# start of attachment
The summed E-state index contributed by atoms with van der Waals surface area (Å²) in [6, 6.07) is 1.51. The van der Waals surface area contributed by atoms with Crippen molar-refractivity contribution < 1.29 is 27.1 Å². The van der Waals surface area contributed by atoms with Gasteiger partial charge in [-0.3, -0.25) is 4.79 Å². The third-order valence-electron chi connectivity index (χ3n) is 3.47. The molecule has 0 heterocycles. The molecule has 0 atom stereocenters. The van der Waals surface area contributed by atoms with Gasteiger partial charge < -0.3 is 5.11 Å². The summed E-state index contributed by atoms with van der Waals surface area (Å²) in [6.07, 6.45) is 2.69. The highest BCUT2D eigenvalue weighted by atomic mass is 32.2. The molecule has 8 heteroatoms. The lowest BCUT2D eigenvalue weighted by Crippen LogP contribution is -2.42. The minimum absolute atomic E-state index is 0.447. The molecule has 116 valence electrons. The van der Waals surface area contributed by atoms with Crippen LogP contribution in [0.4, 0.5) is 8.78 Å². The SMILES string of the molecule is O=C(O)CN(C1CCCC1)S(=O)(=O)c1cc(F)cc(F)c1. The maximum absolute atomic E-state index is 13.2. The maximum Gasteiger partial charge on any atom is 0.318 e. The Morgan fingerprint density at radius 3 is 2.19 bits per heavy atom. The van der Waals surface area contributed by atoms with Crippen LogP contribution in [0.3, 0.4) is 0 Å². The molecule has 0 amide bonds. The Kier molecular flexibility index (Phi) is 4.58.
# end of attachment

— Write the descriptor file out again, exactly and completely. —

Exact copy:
The summed E-state index contributed by atoms with van der Waals surface area (Å²) in [6, 6.07) is 1.51. The van der Waals surface area contributed by atoms with Crippen molar-refractivity contribution < 1.29 is 27.1 Å². The van der Waals surface area contributed by atoms with Gasteiger partial charge in [-0.3, -0.25) is 4.79 Å². The third-order valence-electron chi connectivity index (χ3n) is 3.47. The molecule has 0 heterocycles. The molecule has 0 atom stereocenters. The van der Waals surface area contributed by atoms with Gasteiger partial charge < -0.3 is 5.11 Å². The summed E-state index contributed by atoms with van der Waals surface area (Å²) in [6.07, 6.45) is 2.69. The highest BCUT2D eigenvalue weighted by atomic mass is 32.2. The molecule has 8 heteroatoms. The lowest BCUT2D eigenvalue weighted by Crippen LogP contribution is -2.42. The minimum absolute atomic E-state index is 0.447. The molecule has 116 valence electrons. The van der Waals surface area contributed by atoms with Crippen LogP contribution in [0.4, 0.5) is 8.78 Å². The SMILES string of the molecule is O=C(O)CN(C1CCCC1)S(=O)(=O)c1cc(F)cc(F)c1. The maximum absolute atomic E-state index is 13.2. The maximum Gasteiger partial charge on any atom is 0.318 e. The Morgan fingerprint density at radius 3 is 2.19 bits per heavy atom. The van der Waals surface area contributed by atoms with Crippen LogP contribution in [0.3, 0.4) is 0 Å². The molecule has 0 amide bonds. The Kier molecular flexibility index (Phi) is 4.58.